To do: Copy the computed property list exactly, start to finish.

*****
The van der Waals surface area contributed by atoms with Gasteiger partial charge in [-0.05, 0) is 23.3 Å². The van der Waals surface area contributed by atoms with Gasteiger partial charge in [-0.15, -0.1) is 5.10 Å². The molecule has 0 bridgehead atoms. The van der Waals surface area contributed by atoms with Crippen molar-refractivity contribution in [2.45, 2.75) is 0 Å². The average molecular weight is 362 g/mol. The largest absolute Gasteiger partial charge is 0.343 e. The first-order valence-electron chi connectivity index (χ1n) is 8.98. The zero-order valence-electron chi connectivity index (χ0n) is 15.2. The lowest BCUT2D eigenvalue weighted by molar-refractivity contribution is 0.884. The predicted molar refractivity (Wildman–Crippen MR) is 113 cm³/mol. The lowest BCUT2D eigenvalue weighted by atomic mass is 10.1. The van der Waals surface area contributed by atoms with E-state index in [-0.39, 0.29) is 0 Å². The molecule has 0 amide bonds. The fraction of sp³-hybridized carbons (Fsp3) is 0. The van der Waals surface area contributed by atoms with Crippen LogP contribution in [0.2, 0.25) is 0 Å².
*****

The van der Waals surface area contributed by atoms with Gasteiger partial charge in [-0.05, 0) is 23.3 Å². The van der Waals surface area contributed by atoms with Gasteiger partial charge in [-0.15, -0.1) is 5.10 Å². The molecule has 0 bridgehead atoms. The van der Waals surface area contributed by atoms with Crippen molar-refractivity contribution in [2.45, 2.75) is 0 Å². The average molecular weight is 362 g/mol. The largest absolute Gasteiger partial charge is 0.343 e. The first-order valence-electron chi connectivity index (χ1n) is 8.98. The zero-order valence-electron chi connectivity index (χ0n) is 15.2. The lowest BCUT2D eigenvalue weighted by molar-refractivity contribution is 0.884. The predicted molar refractivity (Wildman–Crippen MR) is 113 cm³/mol. The lowest BCUT2D eigenvalue weighted by atomic mass is 10.1. The van der Waals surface area contributed by atoms with E-state index in [-0.39, 0.29) is 0 Å². The molecule has 0 amide bonds. The fraction of sp³-hybridized carbons (Fsp3) is 0. The van der Waals surface area contributed by atoms with Crippen LogP contribution in [0.2, 0.25) is 0 Å².